Referring to the financial woes that delayed Zvezda's launch by more than two years, Goldin said the resiliency of the Russian people "is unbelievable. They went through terrible, terrible economic changes for the worst, they went through a number of governments, they went through a series of problems and yet they persevered. I don't know any other group that has the toughness that I see from our Russian colleagues."

"I wrote four words on this piece of paper: Consistency, brilliance, intensity and unbelievable courage and what we saw today was a demonstration of that," Goldin said. "Now before we pop champagne corks I caution all of us, we have two more weeks of operations before we dock and then we have another few more weeks to check out the systems. But I have a sense that everything will be OK."

Said Anatoly Kiselev, a senior Russian space manager: "Politics has often intervened with this program. What we wish to say to the politicians is would you politicians please stay aside and stop interfering! Without you, we can really do business together."

Flight data file
Vehicle: Proton
Payload: Zvezda
Launch date: July 12, 2000
Launch time: 0456 GMT (12:56 a.m. EDT)
Launch site: Baikonur Cosmodrome, Kazakhstan
Docking date: July 26, 2000
Docking time: 0044 GMT (8:44 p.m. EDT on 25th)

Pre-launch briefing
Launch preview - The international space station's future riding on Zvezda.

Sky high stakes - A look at the contingency plans if things go wrong with Zvezda's launch.

Marvel of complexity - Overview of the Russian-made Zvezda service module.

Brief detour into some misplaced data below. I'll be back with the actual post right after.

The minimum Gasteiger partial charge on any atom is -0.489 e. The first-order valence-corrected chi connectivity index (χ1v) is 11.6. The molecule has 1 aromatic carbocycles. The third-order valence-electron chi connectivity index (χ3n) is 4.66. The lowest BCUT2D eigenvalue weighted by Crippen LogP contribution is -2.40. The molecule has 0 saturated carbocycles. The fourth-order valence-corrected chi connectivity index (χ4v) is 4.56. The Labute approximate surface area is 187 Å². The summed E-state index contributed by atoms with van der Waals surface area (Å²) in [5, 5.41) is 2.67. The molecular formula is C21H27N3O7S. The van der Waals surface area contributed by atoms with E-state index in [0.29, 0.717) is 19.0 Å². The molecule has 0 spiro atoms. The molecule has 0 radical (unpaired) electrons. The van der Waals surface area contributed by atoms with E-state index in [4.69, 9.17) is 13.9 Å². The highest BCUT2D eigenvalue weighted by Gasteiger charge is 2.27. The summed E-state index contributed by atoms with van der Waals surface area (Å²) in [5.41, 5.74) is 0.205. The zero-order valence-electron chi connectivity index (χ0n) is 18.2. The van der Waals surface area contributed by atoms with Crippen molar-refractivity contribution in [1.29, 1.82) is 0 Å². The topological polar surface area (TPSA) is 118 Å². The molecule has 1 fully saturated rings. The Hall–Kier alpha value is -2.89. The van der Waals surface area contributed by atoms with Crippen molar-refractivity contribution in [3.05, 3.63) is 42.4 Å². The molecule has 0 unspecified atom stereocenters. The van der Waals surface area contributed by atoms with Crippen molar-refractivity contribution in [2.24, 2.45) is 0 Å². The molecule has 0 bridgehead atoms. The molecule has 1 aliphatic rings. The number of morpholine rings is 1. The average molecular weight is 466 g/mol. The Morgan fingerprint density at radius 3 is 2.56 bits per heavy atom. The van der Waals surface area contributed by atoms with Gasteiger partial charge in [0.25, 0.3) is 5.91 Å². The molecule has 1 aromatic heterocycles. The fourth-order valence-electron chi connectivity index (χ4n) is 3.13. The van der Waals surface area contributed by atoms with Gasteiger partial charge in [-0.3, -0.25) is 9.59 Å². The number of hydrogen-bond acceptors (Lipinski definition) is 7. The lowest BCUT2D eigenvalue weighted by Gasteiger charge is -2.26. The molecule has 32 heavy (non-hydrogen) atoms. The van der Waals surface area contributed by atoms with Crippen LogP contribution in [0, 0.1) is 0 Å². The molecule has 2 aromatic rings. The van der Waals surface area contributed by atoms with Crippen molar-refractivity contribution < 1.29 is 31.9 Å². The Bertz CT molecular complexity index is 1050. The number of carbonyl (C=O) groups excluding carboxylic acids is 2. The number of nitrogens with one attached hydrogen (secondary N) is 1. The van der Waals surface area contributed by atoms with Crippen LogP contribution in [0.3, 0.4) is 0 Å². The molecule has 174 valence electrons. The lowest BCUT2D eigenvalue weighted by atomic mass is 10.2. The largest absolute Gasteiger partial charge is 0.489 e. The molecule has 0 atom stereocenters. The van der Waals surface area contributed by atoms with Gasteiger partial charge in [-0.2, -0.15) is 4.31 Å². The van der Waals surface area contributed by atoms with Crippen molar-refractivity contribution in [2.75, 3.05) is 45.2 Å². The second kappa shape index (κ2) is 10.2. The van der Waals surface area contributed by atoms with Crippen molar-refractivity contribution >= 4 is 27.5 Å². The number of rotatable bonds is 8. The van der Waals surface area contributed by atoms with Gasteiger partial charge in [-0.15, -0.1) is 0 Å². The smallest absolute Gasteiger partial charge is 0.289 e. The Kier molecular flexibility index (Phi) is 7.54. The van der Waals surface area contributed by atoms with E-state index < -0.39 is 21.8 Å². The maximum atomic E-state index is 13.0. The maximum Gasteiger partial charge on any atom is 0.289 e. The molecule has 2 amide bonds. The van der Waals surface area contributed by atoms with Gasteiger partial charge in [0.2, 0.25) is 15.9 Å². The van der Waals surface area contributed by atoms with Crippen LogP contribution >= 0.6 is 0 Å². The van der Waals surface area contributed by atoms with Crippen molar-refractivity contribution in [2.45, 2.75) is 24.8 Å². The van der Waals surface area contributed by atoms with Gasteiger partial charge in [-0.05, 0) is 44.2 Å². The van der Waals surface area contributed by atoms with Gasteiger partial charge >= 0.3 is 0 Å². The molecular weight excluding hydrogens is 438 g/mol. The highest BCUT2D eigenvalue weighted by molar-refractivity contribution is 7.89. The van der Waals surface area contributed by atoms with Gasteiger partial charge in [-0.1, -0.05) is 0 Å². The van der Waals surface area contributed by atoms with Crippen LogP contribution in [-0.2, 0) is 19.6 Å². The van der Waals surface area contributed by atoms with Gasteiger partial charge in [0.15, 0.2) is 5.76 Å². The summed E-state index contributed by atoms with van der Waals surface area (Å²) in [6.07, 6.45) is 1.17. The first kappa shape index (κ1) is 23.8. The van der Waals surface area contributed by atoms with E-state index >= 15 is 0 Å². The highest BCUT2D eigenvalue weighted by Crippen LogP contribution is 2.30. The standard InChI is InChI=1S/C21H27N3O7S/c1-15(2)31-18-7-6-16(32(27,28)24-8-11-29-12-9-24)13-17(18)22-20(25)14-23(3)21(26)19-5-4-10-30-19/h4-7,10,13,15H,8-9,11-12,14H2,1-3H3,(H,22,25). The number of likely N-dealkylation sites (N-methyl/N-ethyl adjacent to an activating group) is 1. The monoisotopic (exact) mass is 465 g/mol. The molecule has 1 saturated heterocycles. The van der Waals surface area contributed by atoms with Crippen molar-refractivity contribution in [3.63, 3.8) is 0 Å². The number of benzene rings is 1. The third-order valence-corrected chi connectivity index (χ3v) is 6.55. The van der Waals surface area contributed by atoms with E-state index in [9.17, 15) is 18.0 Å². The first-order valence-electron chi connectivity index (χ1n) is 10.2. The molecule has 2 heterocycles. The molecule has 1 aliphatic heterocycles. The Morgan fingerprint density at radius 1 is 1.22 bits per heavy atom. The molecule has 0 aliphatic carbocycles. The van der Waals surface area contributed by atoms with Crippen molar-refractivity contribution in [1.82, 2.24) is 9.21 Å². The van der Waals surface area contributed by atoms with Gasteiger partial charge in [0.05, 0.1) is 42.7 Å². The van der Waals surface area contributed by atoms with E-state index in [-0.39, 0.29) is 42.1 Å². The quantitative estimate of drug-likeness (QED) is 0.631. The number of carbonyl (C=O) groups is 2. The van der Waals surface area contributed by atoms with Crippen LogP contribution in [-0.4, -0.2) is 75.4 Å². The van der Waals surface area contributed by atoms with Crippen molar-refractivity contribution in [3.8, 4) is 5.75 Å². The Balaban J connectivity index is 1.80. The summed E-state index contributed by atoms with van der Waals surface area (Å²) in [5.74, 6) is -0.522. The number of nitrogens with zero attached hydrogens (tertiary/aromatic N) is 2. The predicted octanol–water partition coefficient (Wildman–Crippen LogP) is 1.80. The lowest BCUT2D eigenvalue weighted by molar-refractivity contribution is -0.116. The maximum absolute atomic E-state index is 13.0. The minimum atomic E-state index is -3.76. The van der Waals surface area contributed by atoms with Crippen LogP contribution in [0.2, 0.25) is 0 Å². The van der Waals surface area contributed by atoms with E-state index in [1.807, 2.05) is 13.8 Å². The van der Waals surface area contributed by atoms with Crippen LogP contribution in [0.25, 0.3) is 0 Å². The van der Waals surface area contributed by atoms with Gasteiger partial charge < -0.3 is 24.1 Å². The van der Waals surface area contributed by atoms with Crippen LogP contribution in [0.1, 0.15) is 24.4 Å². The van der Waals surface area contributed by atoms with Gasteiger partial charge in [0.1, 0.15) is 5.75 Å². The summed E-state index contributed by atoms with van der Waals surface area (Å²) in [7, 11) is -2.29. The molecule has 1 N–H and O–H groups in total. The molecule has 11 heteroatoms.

A rocky road to launch - Zvezda and the international space station have been delayed many times.

Proton vehicle data - Overview of the Russian rocket that will launch Zvezda into space.

Launch timeline - Chart with times and descriptions of events to occur during the launch.

Two weeks to docking - Description of events leading up to Zvezda's docking to station.

Shuttle to outfit station - A look ahead to September's mission of space shuttle Atlantis.

Video vault
A Russian Proton rocket lifts off from the Baikonur Cosmodrome in Kazakhstan with the Zvezda service module.
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NASA animation shows the Zvezda module launching into space, deploying antennas and solar arrays and conducting orbit raising maneuvers.
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The Zvezda service module joins the infant International Space Station as seen in NASA animation of the docking with Zarya.
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One of Zvezda's power-generating solar arrays is unfurled in a factory test as the module is constructed.
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Take a look around inside the Zvezda service module that will be initial crew living quarters aboard the International Space Station.
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Russian technicians move the Proton rocket's nose cone around Zvezda in the factory to ensure to two will fit together properly.
  PLAY (185k, 20sec QuickTime file)